12:24 AM (of Wednesday, April 28th 2021)
Today is Monday, April 26th 2021 and today I attempted recording my vlog entirely in Spanish. It worked out okay, but I chose not to upload the video. Probably because I got lazy for the other days, and didn't feel like uploading those vlog videos either. I had fun recording today's video in Spanish though. I learned a few new words like Alli (there), Amarillo (yellow), Naranja (orange), bolsa (bag), suelo (floor), mantequilla de mani (peanut butter), and pies (feet, pronounced "pee-ehs" not pies like in English). This is because I looked up this words because I didn't know what they were before.
I worked the rest of the day too. At the end of the day my boss told me he was going to take a week off.
I browsed the Internet the rest of the time. Other than the Spanish part, I can't say much else happened today. I didn't enjoy today that much.
How do you study Spanish outside of immersion? Do you use duolingo? I was using it for a while to study Japanese and I really liked it.
@iyazo I learned Spanish in middle school and high school, took 7 years of it. I already learned its language structure so I can construct valid sentences as long as I know the words to use. It's actually a very intuitive language. It's very similar to English, but everything depends on "conjugation", or transforming verbs.
For example the word "correr" means to run. If I want to say I ran, I transform correr to "corri". If I want to say I run, I transform it to "corro". If I want to say I will run, I transform it to "correre". Then depending on the subject, like he, you, they, us, you transform it differently too. Like if I want to say we run, it's "corremos", they run is "corren", you run is "corres". If I want to say they will run it's "correran", if I want to say we ran it's "corrimos". I think there's like 40 different conjugations for every verb, and every verb has different conjugation rules.
Conjugating verbs gets tricky too, because depending on its ending, you conjugate it differently. Like correr ends in "er", while another verb hablar (to speak) ends in "ar". Both are conjugated slightly differently because of that. Other verbs end in "ir" like escribir (to write), and those follow different rules than ER and AR verbs.
The trickiest ones are the "irregular" verbs. These are the trickiest ones to conjugate, because they literally have unique rules for each individual verb. Like the verb "ir" means To Go, how do you think that is conjugated? It's tricky, if I want to say "let's go" or "we go", it's Vamos. Where does the V come from? If I want to say "we will go", it's iremos. Very tricky right?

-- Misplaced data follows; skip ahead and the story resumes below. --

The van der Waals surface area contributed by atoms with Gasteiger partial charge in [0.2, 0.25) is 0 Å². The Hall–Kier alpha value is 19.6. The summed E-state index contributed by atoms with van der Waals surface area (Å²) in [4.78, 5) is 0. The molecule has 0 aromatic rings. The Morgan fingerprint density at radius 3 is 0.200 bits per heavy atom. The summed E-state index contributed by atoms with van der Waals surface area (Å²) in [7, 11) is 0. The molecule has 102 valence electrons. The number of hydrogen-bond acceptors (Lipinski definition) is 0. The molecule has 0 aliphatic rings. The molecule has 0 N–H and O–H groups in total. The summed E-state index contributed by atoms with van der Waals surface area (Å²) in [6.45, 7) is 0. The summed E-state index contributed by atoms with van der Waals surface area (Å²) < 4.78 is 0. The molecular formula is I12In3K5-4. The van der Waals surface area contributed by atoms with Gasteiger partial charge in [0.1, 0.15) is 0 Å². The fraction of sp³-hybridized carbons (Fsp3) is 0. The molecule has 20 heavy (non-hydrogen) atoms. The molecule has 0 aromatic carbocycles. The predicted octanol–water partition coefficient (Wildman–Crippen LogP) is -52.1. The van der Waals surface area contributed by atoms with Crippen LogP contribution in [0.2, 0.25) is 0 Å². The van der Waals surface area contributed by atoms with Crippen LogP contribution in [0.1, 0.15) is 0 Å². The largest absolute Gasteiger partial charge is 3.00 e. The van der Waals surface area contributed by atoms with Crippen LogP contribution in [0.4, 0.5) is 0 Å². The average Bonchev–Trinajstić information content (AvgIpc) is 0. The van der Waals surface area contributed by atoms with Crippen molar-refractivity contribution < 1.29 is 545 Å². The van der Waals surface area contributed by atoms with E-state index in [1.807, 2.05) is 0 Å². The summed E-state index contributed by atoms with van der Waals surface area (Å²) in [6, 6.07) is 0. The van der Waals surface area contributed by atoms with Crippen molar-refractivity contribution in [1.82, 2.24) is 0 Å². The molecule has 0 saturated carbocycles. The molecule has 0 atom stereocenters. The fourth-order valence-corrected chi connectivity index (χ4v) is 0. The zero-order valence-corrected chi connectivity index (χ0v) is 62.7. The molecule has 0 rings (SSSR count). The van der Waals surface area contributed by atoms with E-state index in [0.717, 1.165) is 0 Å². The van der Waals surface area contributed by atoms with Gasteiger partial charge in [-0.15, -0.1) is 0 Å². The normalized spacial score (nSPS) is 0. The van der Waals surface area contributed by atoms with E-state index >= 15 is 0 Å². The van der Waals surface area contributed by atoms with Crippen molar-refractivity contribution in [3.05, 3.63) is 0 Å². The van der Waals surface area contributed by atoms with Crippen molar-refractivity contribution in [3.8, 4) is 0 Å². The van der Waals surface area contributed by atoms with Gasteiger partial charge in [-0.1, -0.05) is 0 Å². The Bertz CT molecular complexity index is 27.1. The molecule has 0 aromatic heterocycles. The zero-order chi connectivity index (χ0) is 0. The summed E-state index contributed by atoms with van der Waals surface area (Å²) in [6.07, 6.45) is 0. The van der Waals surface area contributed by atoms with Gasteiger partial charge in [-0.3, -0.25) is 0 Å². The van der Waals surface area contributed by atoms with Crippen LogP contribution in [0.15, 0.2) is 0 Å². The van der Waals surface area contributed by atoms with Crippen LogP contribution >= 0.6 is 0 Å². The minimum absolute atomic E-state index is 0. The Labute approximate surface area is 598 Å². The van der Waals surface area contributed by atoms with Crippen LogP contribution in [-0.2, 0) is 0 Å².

Another irregular verb is "Saber", if it followed conventional "er" ending rules, saying "I know" would be "sabo", but no, instead it's "se", so saying I don't know is "no se".
Irregular verbs are fun to learn though. It's funny because you just laugh at how it's conjugated sometimes. Another irregular is Ser, which is "to be", a very commonly used word. To say "I am", you say "soy". Sometimes I read "soy boy" and I just translate that to "I am a boy" in Spanish (but really it would be "soy chico" if we are not doing Spanglish which is mixing English words to your Spanish sentences which people do sometimes).
There's many different irregular verbs, each one has UNIQUE conjugations. So you have to memorize each 40 conjugations those irregular verbs have if you ever want to use them in a sentence. And the rules are so different from anything else, if you don't memorize the conguation, you won't know how to conjugate it.
Anyway I think Spanish is mainly about mastering verb congujuations, and then just memorizing the words of different adjectives and nouns. If you know how to conjugate a verb and know the appropriate nouns and adjectives to use, you can write about anything in the world. It's that easy.
@JustMegawatt You make it sound a little complicated 😅 I'm glad it's easy for you, but with so much study I'm sure it is.
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